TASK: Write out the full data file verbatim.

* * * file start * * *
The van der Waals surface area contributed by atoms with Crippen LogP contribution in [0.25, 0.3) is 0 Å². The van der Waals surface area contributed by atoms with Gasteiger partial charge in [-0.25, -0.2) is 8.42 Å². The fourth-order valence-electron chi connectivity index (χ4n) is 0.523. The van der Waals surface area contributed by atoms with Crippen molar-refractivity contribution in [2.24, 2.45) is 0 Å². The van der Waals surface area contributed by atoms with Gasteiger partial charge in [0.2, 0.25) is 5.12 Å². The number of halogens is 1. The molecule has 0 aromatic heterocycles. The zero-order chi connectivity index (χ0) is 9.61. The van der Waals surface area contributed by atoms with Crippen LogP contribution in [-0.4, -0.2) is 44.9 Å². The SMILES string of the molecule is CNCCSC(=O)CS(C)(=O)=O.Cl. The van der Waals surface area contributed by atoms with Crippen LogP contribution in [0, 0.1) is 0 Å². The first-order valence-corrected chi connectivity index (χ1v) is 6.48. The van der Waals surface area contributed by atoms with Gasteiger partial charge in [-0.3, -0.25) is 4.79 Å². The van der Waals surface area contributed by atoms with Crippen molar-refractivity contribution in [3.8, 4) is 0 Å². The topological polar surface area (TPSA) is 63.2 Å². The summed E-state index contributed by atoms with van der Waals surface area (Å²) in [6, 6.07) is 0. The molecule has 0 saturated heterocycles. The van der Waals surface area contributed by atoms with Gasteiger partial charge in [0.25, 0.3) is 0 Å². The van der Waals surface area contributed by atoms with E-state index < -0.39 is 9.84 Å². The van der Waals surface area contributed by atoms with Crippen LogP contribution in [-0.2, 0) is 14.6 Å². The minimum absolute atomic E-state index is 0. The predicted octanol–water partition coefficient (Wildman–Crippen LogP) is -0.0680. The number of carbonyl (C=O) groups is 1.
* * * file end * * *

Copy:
The van der Waals surface area contributed by atoms with Crippen LogP contribution in [0.25, 0.3) is 0 Å². The van der Waals surface area contributed by atoms with Gasteiger partial charge in [-0.25, -0.2) is 8.42 Å². The fourth-order valence-electron chi connectivity index (χ4n) is 0.523. The van der Waals surface area contributed by atoms with Crippen molar-refractivity contribution in [2.24, 2.45) is 0 Å². The van der Waals surface area contributed by atoms with Gasteiger partial charge in [0.2, 0.25) is 5.12 Å². The number of halogens is 1. The molecule has 0 aromatic heterocycles. The zero-order chi connectivity index (χ0) is 9.61. The van der Waals surface area contributed by atoms with Crippen LogP contribution in [-0.4, -0.2) is 44.9 Å². The SMILES string of the molecule is CNCCSC(=O)CS(C)(=O)=O.Cl. The van der Waals surface area contributed by atoms with Crippen LogP contribution in [0, 0.1) is 0 Å². The first-order valence-corrected chi connectivity index (χ1v) is 6.48. The van der Waals surface area contributed by atoms with Gasteiger partial charge in [-0.3, -0.25) is 4.79 Å². The van der Waals surface area contributed by atoms with Crippen molar-refractivity contribution in [3.8, 4) is 0 Å². The topological polar surface area (TPSA) is 63.2 Å². The summed E-state index contributed by atoms with van der Waals surface area (Å²) in [6, 6.07) is 0. The molecule has 0 saturated heterocycles. The van der Waals surface area contributed by atoms with Gasteiger partial charge in [0.25, 0.3) is 0 Å². The van der Waals surface area contributed by atoms with E-state index < -0.39 is 9.84 Å². The van der Waals surface area contributed by atoms with Crippen LogP contribution in [-0.2, 0) is 14.6 Å². The minimum absolute atomic E-state index is 0. The predicted octanol–water partition coefficient (Wildman–Crippen LogP) is -0.0680. The number of carbonyl (C=O) groups is 1.